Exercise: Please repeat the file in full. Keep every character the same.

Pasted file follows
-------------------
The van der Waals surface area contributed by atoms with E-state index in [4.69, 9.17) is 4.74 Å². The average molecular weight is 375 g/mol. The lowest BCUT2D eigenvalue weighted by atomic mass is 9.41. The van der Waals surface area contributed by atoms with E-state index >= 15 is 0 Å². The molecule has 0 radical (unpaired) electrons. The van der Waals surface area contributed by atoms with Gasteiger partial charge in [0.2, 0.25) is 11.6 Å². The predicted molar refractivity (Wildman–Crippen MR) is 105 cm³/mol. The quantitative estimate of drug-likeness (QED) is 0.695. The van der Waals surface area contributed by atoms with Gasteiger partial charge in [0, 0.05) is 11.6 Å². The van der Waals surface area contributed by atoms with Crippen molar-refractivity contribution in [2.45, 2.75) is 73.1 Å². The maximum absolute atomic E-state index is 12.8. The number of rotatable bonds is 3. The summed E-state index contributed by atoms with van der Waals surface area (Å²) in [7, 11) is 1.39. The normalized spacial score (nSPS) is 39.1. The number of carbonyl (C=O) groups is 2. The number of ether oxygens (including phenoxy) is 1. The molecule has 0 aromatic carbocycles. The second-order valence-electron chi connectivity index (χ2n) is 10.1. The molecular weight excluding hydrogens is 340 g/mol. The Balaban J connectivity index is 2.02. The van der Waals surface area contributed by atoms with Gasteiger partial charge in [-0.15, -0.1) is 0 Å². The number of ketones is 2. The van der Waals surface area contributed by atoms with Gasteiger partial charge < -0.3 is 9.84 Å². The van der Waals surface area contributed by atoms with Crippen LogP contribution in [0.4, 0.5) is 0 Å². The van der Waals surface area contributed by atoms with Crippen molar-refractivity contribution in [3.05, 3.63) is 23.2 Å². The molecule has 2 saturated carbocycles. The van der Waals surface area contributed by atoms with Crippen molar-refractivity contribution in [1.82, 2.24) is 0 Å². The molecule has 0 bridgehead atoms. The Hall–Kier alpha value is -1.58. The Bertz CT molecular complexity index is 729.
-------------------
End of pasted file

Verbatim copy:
The van der Waals surface area contributed by atoms with E-state index in [4.69, 9.17) is 4.74 Å². The average molecular weight is 375 g/mol. The lowest BCUT2D eigenvalue weighted by atomic mass is 9.41. The van der Waals surface area contributed by atoms with E-state index >= 15 is 0 Å². The molecule has 0 radical (unpaired) electrons. The van der Waals surface area contributed by atoms with Gasteiger partial charge in [0.2, 0.25) is 11.6 Å². The predicted molar refractivity (Wildman–Crippen MR) is 105 cm³/mol. The quantitative estimate of drug-likeness (QED) is 0.695. The van der Waals surface area contributed by atoms with Gasteiger partial charge in [0, 0.05) is 11.6 Å². The van der Waals surface area contributed by atoms with Crippen molar-refractivity contribution in [2.45, 2.75) is 73.1 Å². The maximum absolute atomic E-state index is 12.8. The number of rotatable bonds is 3. The summed E-state index contributed by atoms with van der Waals surface area (Å²) in [7, 11) is 1.39. The normalized spacial score (nSPS) is 39.1. The number of carbonyl (C=O) groups is 2. The number of ether oxygens (including phenoxy) is 1. The molecule has 0 aromatic carbocycles. The second-order valence-electron chi connectivity index (χ2n) is 10.1. The molecular weight excluding hydrogens is 340 g/mol. The Balaban J connectivity index is 2.02. The van der Waals surface area contributed by atoms with Gasteiger partial charge in [-0.15, -0.1) is 0 Å². The number of ketones is 2. The van der Waals surface area contributed by atoms with Gasteiger partial charge < -0.3 is 9.84 Å². The van der Waals surface area contributed by atoms with Crippen LogP contribution in [0.4, 0.5) is 0 Å². The van der Waals surface area contributed by atoms with Crippen molar-refractivity contribution in [3.05, 3.63) is 23.2 Å². The molecule has 2 saturated carbocycles. The van der Waals surface area contributed by atoms with Crippen molar-refractivity contribution in [1.82, 2.24) is 0 Å². The molecule has 0 bridgehead atoms. The Hall–Kier alpha value is -1.58. The Bertz CT molecular complexity index is 729.